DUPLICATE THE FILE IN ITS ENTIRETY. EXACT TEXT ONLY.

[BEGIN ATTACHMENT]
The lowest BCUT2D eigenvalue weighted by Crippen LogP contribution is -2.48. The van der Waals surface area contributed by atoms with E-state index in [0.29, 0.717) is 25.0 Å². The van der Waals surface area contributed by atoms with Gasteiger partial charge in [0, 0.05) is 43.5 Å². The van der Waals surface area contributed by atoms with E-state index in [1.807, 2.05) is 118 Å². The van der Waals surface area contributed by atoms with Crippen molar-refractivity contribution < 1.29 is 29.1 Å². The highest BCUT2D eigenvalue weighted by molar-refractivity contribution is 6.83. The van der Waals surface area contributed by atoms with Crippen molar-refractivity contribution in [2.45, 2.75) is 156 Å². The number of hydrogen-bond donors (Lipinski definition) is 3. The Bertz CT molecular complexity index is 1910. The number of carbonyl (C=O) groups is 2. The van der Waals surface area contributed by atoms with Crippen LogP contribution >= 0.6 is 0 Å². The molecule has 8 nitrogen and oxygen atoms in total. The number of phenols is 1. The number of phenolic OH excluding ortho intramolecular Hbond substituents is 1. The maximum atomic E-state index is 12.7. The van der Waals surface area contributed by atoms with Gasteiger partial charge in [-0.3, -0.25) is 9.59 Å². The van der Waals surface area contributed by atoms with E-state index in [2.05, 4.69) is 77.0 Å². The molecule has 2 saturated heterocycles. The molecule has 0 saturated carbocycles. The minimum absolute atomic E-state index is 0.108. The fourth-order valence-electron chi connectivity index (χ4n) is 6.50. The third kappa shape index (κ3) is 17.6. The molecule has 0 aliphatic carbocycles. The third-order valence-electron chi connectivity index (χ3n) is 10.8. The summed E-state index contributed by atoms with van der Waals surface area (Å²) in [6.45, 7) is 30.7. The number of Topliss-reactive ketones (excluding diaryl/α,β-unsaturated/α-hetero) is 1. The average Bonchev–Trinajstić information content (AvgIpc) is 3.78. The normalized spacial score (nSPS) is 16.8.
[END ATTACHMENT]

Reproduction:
The lowest BCUT2D eigenvalue weighted by Crippen LogP contribution is -2.48. The van der Waals surface area contributed by atoms with E-state index in [0.29, 0.717) is 25.0 Å². The van der Waals surface area contributed by atoms with Gasteiger partial charge in [0, 0.05) is 43.5 Å². The van der Waals surface area contributed by atoms with E-state index in [1.807, 2.05) is 118 Å². The van der Waals surface area contributed by atoms with Crippen molar-refractivity contribution < 1.29 is 29.1 Å². The highest BCUT2D eigenvalue weighted by molar-refractivity contribution is 6.83. The van der Waals surface area contributed by atoms with Crippen molar-refractivity contribution in [2.45, 2.75) is 156 Å². The number of hydrogen-bond donors (Lipinski definition) is 3. The Bertz CT molecular complexity index is 1910. The number of carbonyl (C=O) groups is 2. The van der Waals surface area contributed by atoms with Crippen LogP contribution >= 0.6 is 0 Å². The molecule has 8 nitrogen and oxygen atoms in total. The number of phenols is 1. The number of phenolic OH excluding ortho intramolecular Hbond substituents is 1. The maximum atomic E-state index is 12.7. The van der Waals surface area contributed by atoms with Gasteiger partial charge in [-0.3, -0.25) is 9.59 Å². The van der Waals surface area contributed by atoms with E-state index in [2.05, 4.69) is 77.0 Å². The molecule has 2 saturated heterocycles. The molecule has 0 saturated carbocycles. The minimum absolute atomic E-state index is 0.108. The fourth-order valence-electron chi connectivity index (χ4n) is 6.50. The third kappa shape index (κ3) is 17.6. The molecule has 0 aliphatic carbocycles. The third-order valence-electron chi connectivity index (χ3n) is 10.8. The summed E-state index contributed by atoms with van der Waals surface area (Å²) in [6.45, 7) is 30.7. The number of Topliss-reactive ketones (excluding diaryl/α,β-unsaturated/α-hetero) is 1. The average Bonchev–Trinajstić information content (AvgIpc) is 3.78. The normalized spacial score (nSPS) is 16.8.